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Ending Wars on Uganda's Children [Kindle Edition]

Barbara Gibby
4.7 out of 5 stars  See all reviews (3 customer reviews)

Kindle Price: $9.99

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Book Description

Over the past ten years, Barbara Gibby and a small group of volunteers have worked to improve the lives of Uganda's children by building wells and supporting schools. In this engaging, informative, and inspirational book, Gibby weaves together firsthand stories of Uganda's violent history, uncertain present, vibrant culture and dedicated community leaders. At the same time, shetraces the process of becoming involved in such a project and persevering despite numerous setbacks. The book demonstrates that a small grassroots organization can make a difference in the world. By turns painful and exhilarating, always honest and deeply affecting, Gibby's book gives readers a chance to hear and learn from a variety of Ugandan voices. It will provide new insights for specialist readers as well as those learning about Uganda for the first time.

Product Details

  • File Size: 3515 KB
  • Print Length: 294 pages
  • Simultaneous Device Usage: Unlimited
  • Publisher: Barbara Gibby; 1 edition (March 4, 2013)
  • Sold by: Amazon Digital Services, Inc.
  • Language: English
  • ASIN: B00CXX7T0G
  • Text-to-Speech: Enabled
  • X-Ray:
  • Word Wise: Not Enabled
  • Lending: Enabled
  • Amazon Best Sellers Rank: #2,215,341 Paid in Kindle Store (See Top 100 Paid in Kindle Store)
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Customer Reviews

4.7 out of 5 stars
(3)
4.7 out of 5 stars
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3 of 3 people found the following review helpful
5.0 out of 5 stars A stunning book August 7, 2012
Format:Paperback
This is a vivid, at times stunning book; I learned so much about Uganda from reading it. The author writes very candidly about her experiences in Africa (both good and bad), and her experiences working with an NGO (both good and bad). She also recounts stories told to her by others, setting their perspectives alongside her own. She takes the reader with her every step of the way: we hear, smell, taste, listen and feel with her. I gained a new understanding of what it is like in Uganda today, as the people try to re-build their communities in the wake of the horrors committed by Joseph Kony. Gibby provides a personal, firsthand perspective that you don't get from the news or other sources. She succeeds in conveying the texture of everyday life, together with the constant, unpredictable ups and downs of humanitarian projects (here, digging wells so that schoolchildren have access to clean water). I came away with a new sense of how possible, yet difficult, it is for ordinary people to help the less fortunate. The many photographs included in the book effectively supplement the reading experience. I strongly recommend this book for anyone interested in Africa or in the process of working for change. It would be an excellent choice for book group discussions: I kept wanting to talk about it after reading it. It is so important for Americans to know more about the situation in Uganda, and in Africa generally.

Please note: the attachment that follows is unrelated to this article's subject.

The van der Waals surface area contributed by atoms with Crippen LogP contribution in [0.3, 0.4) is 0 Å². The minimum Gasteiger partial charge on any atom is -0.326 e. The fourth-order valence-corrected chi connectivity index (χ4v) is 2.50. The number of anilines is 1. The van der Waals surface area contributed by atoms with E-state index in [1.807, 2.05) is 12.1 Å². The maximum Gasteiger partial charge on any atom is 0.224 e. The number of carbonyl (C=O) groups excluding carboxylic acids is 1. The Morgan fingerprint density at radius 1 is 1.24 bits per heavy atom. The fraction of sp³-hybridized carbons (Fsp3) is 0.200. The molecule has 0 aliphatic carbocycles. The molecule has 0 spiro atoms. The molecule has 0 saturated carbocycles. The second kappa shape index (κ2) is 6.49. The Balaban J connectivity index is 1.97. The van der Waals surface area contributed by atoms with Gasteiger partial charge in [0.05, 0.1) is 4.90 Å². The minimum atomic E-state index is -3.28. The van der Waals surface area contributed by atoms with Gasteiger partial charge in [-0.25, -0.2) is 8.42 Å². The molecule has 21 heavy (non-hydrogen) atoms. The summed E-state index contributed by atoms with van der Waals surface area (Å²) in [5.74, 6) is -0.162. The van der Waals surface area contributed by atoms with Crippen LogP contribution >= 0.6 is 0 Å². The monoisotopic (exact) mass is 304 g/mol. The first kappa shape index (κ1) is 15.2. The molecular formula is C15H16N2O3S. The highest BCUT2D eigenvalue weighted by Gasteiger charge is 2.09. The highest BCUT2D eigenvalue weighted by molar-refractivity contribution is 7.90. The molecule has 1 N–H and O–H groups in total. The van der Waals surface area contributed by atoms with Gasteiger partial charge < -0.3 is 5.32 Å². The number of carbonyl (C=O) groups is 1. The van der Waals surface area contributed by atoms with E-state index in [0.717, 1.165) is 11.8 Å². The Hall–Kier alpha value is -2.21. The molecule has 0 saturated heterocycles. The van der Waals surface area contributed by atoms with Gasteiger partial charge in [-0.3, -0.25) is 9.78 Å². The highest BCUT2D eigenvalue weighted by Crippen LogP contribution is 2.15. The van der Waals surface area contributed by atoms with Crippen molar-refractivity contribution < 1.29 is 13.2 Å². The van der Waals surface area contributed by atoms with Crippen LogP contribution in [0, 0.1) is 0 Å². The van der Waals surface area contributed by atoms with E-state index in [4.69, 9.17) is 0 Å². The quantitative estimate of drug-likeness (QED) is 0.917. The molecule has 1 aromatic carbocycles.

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1 of 1 people found the following review helpful
4.0 out of 5 stars Eyes on Uganda today November 21, 2012
Format:Paperback
Like many in the West, I knew little about Uganda. Dr Gibby has provided a detailed, first-hand account of her experiences there over the last decade. She, along with a small group of dedicated others, has worked to provide clean water for villages with numerous orphans--orphans resulting from the horrors of tribal warfare over the years. Along with clean water, Dr Gibby and friends have brought hope and opportunity to a struggling population. The younger generation will have to reclaim its country and make life better for all. Clean water, better health and education are small but essential first steps to the future. This is an engaging read, laced with both joy and tragedy, and I guarantee you will learn more about Uganda than you ever could imagine.
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5.0 out of 5 stars Ending War on Uganda's Children August 11, 2013
By barbpg
Format:Kindle Edition|Verified Purchase
Written by Mark A. Smith of Beaverton, Oregon: "This is a fascinating read and quite the story. I was so absorbed. I stayed up late last night finishing the second half of the book. You should be proud to have seen it through. I can appreciate how much work that must have been to write such a large and thorough accounting of events. Did you take notes or do just have a remarkable memory?"

"After reading some of the material, I have a new appreciation for just how complex the situation in Central Africa has become. Sounds like things are on a positive track long term, but the odd social mixture of tribalism and modernism is apparent from your writings. It is so easy for Western minds to forget how difficult it is for a culture that has existed for so long to change it even when the benefits are obvious to everyone. I was aware of the AiDS problems in Africa but your book gave me a whole new perspective on just how bad and how it effects individual lives in such a profound way. The saddest are the innocent children or spouses who end up contracting it through no fault of their own. It reminds me of the European black plague where everyone living knows someone who has AIDS or has died from it."

"Again, thanks for taking the time to write and share. I appreciate and understand even more now why you and Joy put so much energy into your effort in Uganda". Written and submitted to author by: Mark Smith
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